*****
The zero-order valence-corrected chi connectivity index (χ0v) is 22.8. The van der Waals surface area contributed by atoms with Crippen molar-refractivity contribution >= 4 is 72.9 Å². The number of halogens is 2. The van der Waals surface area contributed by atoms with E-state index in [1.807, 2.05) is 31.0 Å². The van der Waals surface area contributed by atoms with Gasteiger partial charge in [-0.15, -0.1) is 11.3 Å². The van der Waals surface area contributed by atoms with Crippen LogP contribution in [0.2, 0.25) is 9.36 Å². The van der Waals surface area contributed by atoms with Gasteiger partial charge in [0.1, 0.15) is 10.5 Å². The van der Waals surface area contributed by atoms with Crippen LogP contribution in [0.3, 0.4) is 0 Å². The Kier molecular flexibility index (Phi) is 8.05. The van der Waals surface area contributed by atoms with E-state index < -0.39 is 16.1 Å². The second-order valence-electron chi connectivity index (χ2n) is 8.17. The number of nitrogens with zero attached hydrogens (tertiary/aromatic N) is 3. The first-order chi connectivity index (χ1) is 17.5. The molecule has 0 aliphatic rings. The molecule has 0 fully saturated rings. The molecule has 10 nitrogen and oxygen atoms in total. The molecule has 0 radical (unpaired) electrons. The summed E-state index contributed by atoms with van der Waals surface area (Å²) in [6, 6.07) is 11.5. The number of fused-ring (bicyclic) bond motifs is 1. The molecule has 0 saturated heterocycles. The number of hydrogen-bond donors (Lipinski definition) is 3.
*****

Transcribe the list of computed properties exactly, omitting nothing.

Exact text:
The zero-order valence-corrected chi connectivity index (χ0v) is 22.8. The van der Waals surface area contributed by atoms with Crippen molar-refractivity contribution >= 4 is 72.9 Å². The number of halogens is 2. The van der Waals surface area contributed by atoms with E-state index in [1.807, 2.05) is 31.0 Å². The van der Waals surface area contributed by atoms with Gasteiger partial charge in [-0.15, -0.1) is 11.3 Å². The van der Waals surface area contributed by atoms with Crippen LogP contribution in [0.2, 0.25) is 9.36 Å². The van der Waals surface area contributed by atoms with Gasteiger partial charge in [0.1, 0.15) is 10.5 Å². The van der Waals surface area contributed by atoms with Crippen LogP contribution in [0.3, 0.4) is 0 Å². The Kier molecular flexibility index (Phi) is 8.05. The van der Waals surface area contributed by atoms with E-state index < -0.39 is 16.1 Å². The second-order valence-electron chi connectivity index (χ2n) is 8.17. The number of nitrogens with zero attached hydrogens (tertiary/aromatic N) is 3. The first-order chi connectivity index (χ1) is 17.5. The molecule has 0 aliphatic rings. The molecule has 0 fully saturated rings. The molecule has 10 nitrogen and oxygen atoms in total. The molecule has 0 radical (unpaired) electrons. The summed E-state index contributed by atoms with van der Waals surface area (Å²) in [6, 6.07) is 11.5. The number of fused-ring (bicyclic) bond motifs is 1. The molecule has 0 saturated heterocycles. The number of hydrogen-bond donors (Lipinski definition) is 3.